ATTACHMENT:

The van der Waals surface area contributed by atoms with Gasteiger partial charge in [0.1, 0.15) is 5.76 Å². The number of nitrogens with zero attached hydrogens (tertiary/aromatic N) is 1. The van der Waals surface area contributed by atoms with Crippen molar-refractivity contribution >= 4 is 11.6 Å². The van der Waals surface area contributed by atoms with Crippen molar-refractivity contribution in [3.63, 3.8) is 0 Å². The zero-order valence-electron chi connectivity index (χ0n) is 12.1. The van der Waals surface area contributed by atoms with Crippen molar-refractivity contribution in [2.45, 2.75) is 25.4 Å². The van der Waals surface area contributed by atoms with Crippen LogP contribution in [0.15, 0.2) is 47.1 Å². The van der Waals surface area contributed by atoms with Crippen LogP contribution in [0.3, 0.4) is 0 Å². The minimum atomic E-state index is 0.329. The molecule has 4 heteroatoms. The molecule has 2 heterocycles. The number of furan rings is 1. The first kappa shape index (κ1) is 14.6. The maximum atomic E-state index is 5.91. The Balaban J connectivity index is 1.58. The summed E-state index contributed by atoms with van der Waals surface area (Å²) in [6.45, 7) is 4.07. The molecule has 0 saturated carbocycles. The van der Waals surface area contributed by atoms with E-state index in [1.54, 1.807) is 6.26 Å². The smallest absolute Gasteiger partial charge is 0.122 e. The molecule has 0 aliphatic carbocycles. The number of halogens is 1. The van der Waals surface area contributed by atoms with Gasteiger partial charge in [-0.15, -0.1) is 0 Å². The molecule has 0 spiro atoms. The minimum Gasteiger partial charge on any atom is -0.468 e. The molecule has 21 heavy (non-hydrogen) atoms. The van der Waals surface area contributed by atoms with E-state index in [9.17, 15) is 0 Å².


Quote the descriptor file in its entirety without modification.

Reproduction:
The van der Waals surface area contributed by atoms with Gasteiger partial charge in [0.1, 0.15) is 5.76 Å². The number of nitrogens with zero attached hydrogens (tertiary/aromatic N) is 1. The van der Waals surface area contributed by atoms with Crippen molar-refractivity contribution >= 4 is 11.6 Å². The van der Waals surface area contributed by atoms with Crippen molar-refractivity contribution in [3.63, 3.8) is 0 Å². The zero-order valence-electron chi connectivity index (χ0n) is 12.1. The van der Waals surface area contributed by atoms with Crippen molar-refractivity contribution in [2.45, 2.75) is 25.4 Å². The van der Waals surface area contributed by atoms with Crippen LogP contribution in [0.15, 0.2) is 47.1 Å². The van der Waals surface area contributed by atoms with Crippen LogP contribution in [0.3, 0.4) is 0 Å². The minimum atomic E-state index is 0.329. The molecule has 4 heteroatoms. The molecule has 2 heterocycles. The number of furan rings is 1. The first kappa shape index (κ1) is 14.6. The maximum atomic E-state index is 5.91. The Balaban J connectivity index is 1.58. The summed E-state index contributed by atoms with van der Waals surface area (Å²) in [6.45, 7) is 4.07. The molecule has 0 saturated carbocycles. The van der Waals surface area contributed by atoms with E-state index in [1.54, 1.807) is 6.26 Å². The smallest absolute Gasteiger partial charge is 0.122 e. The molecule has 0 aliphatic carbocycles. The number of halogens is 1. The van der Waals surface area contributed by atoms with Gasteiger partial charge in [-0.15, -0.1) is 0 Å². The molecule has 0 spiro atoms. The minimum Gasteiger partial charge on any atom is -0.468 e. The molecule has 21 heavy (non-hydrogen) atoms. The van der Waals surface area contributed by atoms with E-state index in [9.17, 15) is 0 Å².